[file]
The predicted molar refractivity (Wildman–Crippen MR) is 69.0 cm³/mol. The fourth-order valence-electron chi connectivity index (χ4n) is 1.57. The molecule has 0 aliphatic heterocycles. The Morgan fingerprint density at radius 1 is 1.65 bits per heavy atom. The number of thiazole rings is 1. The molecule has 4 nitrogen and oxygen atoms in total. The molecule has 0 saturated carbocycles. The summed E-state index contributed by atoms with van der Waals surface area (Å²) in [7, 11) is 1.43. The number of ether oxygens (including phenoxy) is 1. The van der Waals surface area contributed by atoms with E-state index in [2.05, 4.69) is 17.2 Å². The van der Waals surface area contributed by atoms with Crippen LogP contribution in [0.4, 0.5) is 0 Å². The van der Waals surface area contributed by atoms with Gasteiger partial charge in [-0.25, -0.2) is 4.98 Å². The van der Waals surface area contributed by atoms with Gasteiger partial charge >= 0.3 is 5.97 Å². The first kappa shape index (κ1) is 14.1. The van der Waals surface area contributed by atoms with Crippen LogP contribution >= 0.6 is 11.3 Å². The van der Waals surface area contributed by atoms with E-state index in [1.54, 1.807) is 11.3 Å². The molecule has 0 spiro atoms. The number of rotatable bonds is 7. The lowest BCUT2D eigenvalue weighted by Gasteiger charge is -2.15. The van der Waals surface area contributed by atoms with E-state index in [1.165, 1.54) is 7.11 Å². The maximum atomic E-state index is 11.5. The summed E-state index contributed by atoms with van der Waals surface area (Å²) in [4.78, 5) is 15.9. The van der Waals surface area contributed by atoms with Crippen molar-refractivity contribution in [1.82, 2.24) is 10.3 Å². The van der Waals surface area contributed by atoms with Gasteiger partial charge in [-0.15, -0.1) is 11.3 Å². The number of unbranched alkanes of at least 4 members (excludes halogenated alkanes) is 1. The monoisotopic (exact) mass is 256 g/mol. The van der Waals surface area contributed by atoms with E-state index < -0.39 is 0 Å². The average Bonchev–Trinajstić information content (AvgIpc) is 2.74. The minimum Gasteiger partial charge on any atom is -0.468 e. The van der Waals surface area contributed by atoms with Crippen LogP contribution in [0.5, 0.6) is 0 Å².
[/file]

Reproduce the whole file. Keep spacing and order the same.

The predicted molar refractivity (Wildman–Crippen MR) is 69.0 cm³/mol. The fourth-order valence-electron chi connectivity index (χ4n) is 1.57. The molecule has 0 aliphatic heterocycles. The Morgan fingerprint density at radius 1 is 1.65 bits per heavy atom. The number of thiazole rings is 1. The molecule has 4 nitrogen and oxygen atoms in total. The molecule has 0 saturated carbocycles. The summed E-state index contributed by atoms with van der Waals surface area (Å²) in [7, 11) is 1.43. The number of ether oxygens (including phenoxy) is 1. The van der Waals surface area contributed by atoms with E-state index in [2.05, 4.69) is 17.2 Å². The van der Waals surface area contributed by atoms with Crippen LogP contribution in [0.4, 0.5) is 0 Å². The van der Waals surface area contributed by atoms with Gasteiger partial charge in [-0.25, -0.2) is 4.98 Å². The van der Waals surface area contributed by atoms with Gasteiger partial charge >= 0.3 is 5.97 Å². The first kappa shape index (κ1) is 14.1. The van der Waals surface area contributed by atoms with Crippen LogP contribution >= 0.6 is 11.3 Å². The van der Waals surface area contributed by atoms with E-state index in [1.54, 1.807) is 11.3 Å². The molecule has 0 spiro atoms. The number of rotatable bonds is 7. The lowest BCUT2D eigenvalue weighted by Gasteiger charge is -2.15. The van der Waals surface area contributed by atoms with E-state index in [1.165, 1.54) is 7.11 Å². The maximum atomic E-state index is 11.5. The summed E-state index contributed by atoms with van der Waals surface area (Å²) in [4.78, 5) is 15.9. The van der Waals surface area contributed by atoms with Crippen molar-refractivity contribution in [1.82, 2.24) is 10.3 Å². The van der Waals surface area contributed by atoms with Gasteiger partial charge in [-0.15, -0.1) is 11.3 Å². The number of unbranched alkanes of at least 4 members (excludes halogenated alkanes) is 1. The monoisotopic (exact) mass is 256 g/mol. The van der Waals surface area contributed by atoms with E-state index < -0.39 is 0 Å². The average Bonchev–Trinajstić information content (AvgIpc) is 2.74. The minimum Gasteiger partial charge on any atom is -0.468 e. The van der Waals surface area contributed by atoms with Crippen LogP contribution in [0.5, 0.6) is 0 Å².